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E.g., 10/19/2018
E.g., 10/19/2018
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Your search has returned 310 articles:
  • Science Visualized

    Dandelion seeds create a bizarre whirlpool in the air to fly

    When you’re essentially a little ball of floof, flying is hard.

    To ride the wind, dandelion seeds stir up a weird type of whirlpool in the air directly above them. The newly discovered way of moving through the air, described October 17 in Nature, resolves a long-standing question about how the seeds stay aloft.

    Dandelion seed flight is not unlike the flight of Mary Poppins:...

    10/17/2018 - 13:00 Biophysics, Plants
  • 50 years ago, a 550-year-old seed sprouted

    550-year-old seed sprouts — 

    A seed of the South America herb achira (Canna sp.), taken from an ancient Indian necklace, has germinated, and the young plant is growing well.… Carbon-14 dating of bones at the site sets the seeds’ age at about 550 years.… The plant from the old seed appeared to have a disturbed gravity orientation, but is still growing fairly normally. — Science News...

    10/10/2018 - 07:00 Plants, Archaeology
  • News

    Lemur study suggests why some fruits smell so fruity

    It’s a lovely notion, but tricky to prove. Still, lemurs sniffing around wild fruits in Madagascar are bolstering the idea that animal noses contributed to the evolution of aromas of fruity ripeness.

    The idea sounds simple, says evolutionary ecologist Omer Nevo of the University of Ulm in Germany. Plants can use mouth-watering scents to lure animals to eat fruits, and thus spread around...

    10/03/2018 - 14:12 Evolution, Plants, Animals
  • News

    Gene editing can speed up plant domestication

    Gene editing can speed up plant domestication, taming wild vines, bushes and grasses and turning them into new crops.

    Editing just two genes in ground cherries (Physalis pruinosa) produced plants that yielded more and bigger fruit, researchers report October 1 in Nature Plants. Those edits mimic changes that occurred in tomato plants during domestication, bringing the sweet tomato...

    10/01/2018 - 11:00 Plants, Genetics, Molecular Evolution
  • Reviews & Previews

    Smart plants can teach us a thing or two

    The Revolutionary Genius of PlantsStefano MancusoAtria Books, $30

    More than 200 years ago, French botanist René Desfontaines instructed a student to monitor the behavior of Mimosa pudica plants as he drove them around Paris in a carriage. Mimosa pudica quickly closes its leaves when touched — presumably as a defense mechanism. Desfontaines was interested in the plants’ response to...

    09/18/2018 - 07:00 Plants, Evolution, Biophysics
  • Feature

    How plant microbes could feed the world and save endangered species

    One fine Hawaiian day in 2015, Geoff Zahn and Anthony Amend set off on an eight-hour hike. They climbed a jungle mountain on the island of Oahu, swatting mosquitoes and skirting wallows of wild pigs. The two headed to the site where a patch of critically endangered Phyllostegia kaalaensis had been planted a few months earlier. What they found was dispiriting.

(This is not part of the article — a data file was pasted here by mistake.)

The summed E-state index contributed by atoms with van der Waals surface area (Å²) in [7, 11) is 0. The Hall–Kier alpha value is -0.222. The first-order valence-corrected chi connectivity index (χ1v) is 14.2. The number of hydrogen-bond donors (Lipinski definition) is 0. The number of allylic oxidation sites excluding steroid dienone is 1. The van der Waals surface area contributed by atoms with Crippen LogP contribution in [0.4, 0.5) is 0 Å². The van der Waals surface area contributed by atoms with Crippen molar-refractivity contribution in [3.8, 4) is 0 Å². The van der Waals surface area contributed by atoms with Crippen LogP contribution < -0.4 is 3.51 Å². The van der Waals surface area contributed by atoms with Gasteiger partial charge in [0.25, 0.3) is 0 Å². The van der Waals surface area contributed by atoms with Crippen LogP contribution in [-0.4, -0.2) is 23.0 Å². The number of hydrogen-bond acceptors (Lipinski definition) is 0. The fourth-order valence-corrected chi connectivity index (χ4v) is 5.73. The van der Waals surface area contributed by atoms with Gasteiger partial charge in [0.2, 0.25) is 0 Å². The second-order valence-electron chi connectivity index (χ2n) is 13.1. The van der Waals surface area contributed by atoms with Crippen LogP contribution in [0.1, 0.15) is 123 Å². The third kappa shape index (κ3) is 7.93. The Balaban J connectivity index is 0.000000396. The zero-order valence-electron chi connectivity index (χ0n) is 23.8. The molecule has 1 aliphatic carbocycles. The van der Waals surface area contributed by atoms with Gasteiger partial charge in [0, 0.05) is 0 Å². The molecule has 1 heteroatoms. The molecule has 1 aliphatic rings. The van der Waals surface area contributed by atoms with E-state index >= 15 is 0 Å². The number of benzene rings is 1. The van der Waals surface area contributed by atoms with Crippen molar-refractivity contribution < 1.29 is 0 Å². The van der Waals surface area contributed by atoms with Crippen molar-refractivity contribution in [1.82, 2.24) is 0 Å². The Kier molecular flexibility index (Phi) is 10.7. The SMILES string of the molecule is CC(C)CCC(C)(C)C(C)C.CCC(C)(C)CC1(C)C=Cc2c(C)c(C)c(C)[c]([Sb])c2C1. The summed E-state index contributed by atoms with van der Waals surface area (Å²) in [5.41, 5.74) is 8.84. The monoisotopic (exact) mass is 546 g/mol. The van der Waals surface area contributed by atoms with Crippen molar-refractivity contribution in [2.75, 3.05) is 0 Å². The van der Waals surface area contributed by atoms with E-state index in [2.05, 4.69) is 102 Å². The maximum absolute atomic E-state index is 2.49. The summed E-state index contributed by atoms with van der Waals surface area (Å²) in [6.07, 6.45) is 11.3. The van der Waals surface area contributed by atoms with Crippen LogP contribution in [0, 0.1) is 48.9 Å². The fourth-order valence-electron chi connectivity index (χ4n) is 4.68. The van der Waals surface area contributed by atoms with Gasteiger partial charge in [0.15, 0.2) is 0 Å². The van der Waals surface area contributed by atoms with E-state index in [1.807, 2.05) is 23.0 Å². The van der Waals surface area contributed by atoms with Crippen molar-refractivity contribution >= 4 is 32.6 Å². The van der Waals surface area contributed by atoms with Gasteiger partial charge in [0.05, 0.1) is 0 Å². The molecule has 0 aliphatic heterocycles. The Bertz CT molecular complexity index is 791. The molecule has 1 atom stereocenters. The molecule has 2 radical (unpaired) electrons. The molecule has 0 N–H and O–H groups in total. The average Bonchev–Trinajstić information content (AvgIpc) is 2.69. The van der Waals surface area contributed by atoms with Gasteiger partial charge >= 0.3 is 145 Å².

“All the plants were gone,”...

    09/06/2018 - 11:00 Agriculture, Plants, Microbes
  • News in Brief

    How the poppy got its pain-relieving powers

    A draft of the poppy’s genetic instruction book is providing clues to how the plant evolved to produce molecules such as morphine.

    Scientists pieced together the genome of the opium poppy (Papaver somniferum). Then, they identified a cluster of 15 close-together genes that help the plant synthesize a group of chemically related compounds that includes powerful painkillers like morphine...

    08/30/2018 - 14:00 Evolution, Plants, Chemistry
  • News

    The most ancient African baobabs are dying and no one knows why

    The last 13 years have been terrible for ancient African baobab trees.

    Nine of the 13 oldest either lost trunks or died altogether after having lived for longer than a millennium, researchers report June 11 in Nature Plants. But just what the demise means for the iconic species is up for debate.

     “Whilst we are saddened about the death and collapse [of the old trees], current...

    06/18/2018 - 07:00 Plants
  • News

    A caterpillar outwits corn defenses by gorging on fattening ‘junk’ food

    Here’s the story of a caterpillar that foils gruesome violence orchestrated by corn.

    No, that’s not backward. Plants often look helpless to a human, but they fight with smells and other invisible chemistry. A growing body of evidence, for example, shows that plants under attack can waft out scents that attract help, such as tiny wasps that deal a lingering death to leaf-chewing...

    05/22/2018 - 07:00 Animals, Plants, Ecology
  • Feature

    Meet the speedsters of the plant world

    Somewhere in the wetlands of South Carolina, a buzzing fly alights on a rosy-pink surface. As the fly explores the strange scenery, it unknowingly brushes a small hair sticking up like a slender sword. Strolling along, the fly accidentally grazes another hair. Suddenly, the pink surface closes in from both sides, snapping shut like a pair of ravenous jaws. The blur of movement lasts only a...

    05/16/2018 - 12:11 Plants, Biophysics, Physics